It’s politically incorrect but true: Ehud Olmert  is responsible for the haredi riots, and the radical “Squad” is responsible for the Capitol Hill invasion, just as Donald Trump was responsible for the Black Lives Matter riots.

Admittedly, the word “partially” should sit in front of the word “responsible.” But when historians assess our era, they will cross such wires insightfully. As dot-connectors deputized to reject partisan groupthink, they will link verbal violence with mob violence, spreading blame broadly. It makes sense. Shouldn’t they – and we – hold those responsible for irresponsible rhetoric at least partially responsible?

Morally and legally, fouling the atmosphere isn’t as bad as committing foul crimes. And false equivalences are no better than partisan blinders. But the historical docket is less forgiving than courts of law: quicker to convict, while sentencing only to eternal damnation, not actual incarceration.

Last week, as some haredi  hooligans made themselves the people of the Burning Bus, not the Burning Bush, I was still smoldering about Olmert’s column on these pages, trashing Sheldon Adelson within days of his death. Olmert crudely spit on Adelson’s freshly dug grave, writing: “Everything he loved, I hate.”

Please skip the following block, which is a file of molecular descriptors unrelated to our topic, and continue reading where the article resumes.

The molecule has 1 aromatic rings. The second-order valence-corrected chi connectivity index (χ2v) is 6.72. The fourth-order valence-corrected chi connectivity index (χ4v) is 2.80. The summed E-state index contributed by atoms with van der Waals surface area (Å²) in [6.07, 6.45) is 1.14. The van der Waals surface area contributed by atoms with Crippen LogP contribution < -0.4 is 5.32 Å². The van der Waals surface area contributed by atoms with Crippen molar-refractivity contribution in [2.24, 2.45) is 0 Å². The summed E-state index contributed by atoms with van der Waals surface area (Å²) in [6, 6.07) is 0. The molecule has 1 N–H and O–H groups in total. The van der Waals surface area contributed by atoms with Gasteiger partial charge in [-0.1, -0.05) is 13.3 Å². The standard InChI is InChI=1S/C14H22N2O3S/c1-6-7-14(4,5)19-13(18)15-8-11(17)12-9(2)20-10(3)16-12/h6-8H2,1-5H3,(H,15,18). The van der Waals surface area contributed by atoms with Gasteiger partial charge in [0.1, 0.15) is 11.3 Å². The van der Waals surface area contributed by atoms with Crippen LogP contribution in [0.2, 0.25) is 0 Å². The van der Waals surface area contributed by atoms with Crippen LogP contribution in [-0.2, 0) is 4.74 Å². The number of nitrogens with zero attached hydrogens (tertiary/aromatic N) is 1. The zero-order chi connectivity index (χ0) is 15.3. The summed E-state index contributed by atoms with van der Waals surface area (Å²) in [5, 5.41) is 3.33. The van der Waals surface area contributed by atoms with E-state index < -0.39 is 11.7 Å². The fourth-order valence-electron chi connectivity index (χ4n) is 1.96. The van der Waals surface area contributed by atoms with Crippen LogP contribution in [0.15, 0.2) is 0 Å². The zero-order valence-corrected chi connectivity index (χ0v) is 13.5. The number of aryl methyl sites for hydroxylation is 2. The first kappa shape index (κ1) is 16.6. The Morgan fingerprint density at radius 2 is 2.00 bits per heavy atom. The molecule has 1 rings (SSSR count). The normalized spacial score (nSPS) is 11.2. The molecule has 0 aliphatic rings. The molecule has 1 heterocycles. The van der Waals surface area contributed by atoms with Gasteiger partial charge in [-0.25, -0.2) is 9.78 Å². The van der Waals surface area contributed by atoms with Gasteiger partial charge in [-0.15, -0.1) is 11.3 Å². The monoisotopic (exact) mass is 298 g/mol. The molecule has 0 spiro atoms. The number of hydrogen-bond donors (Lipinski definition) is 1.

There should be a self-imposed moratorium on trash-talking most people when they first die. We used to call it decency or menschlichkeit. Why upset this admittedly controversial but generous man’s family?

To make the point crassly, it’s fair to snipe that Olmert’s self-righteousness might be easier to take if he hadn’t spent 16 months in the slammer. Today, he can defend himself. I would not make that jab upon his death, because it might hurt his family to read those words at that sensitive time.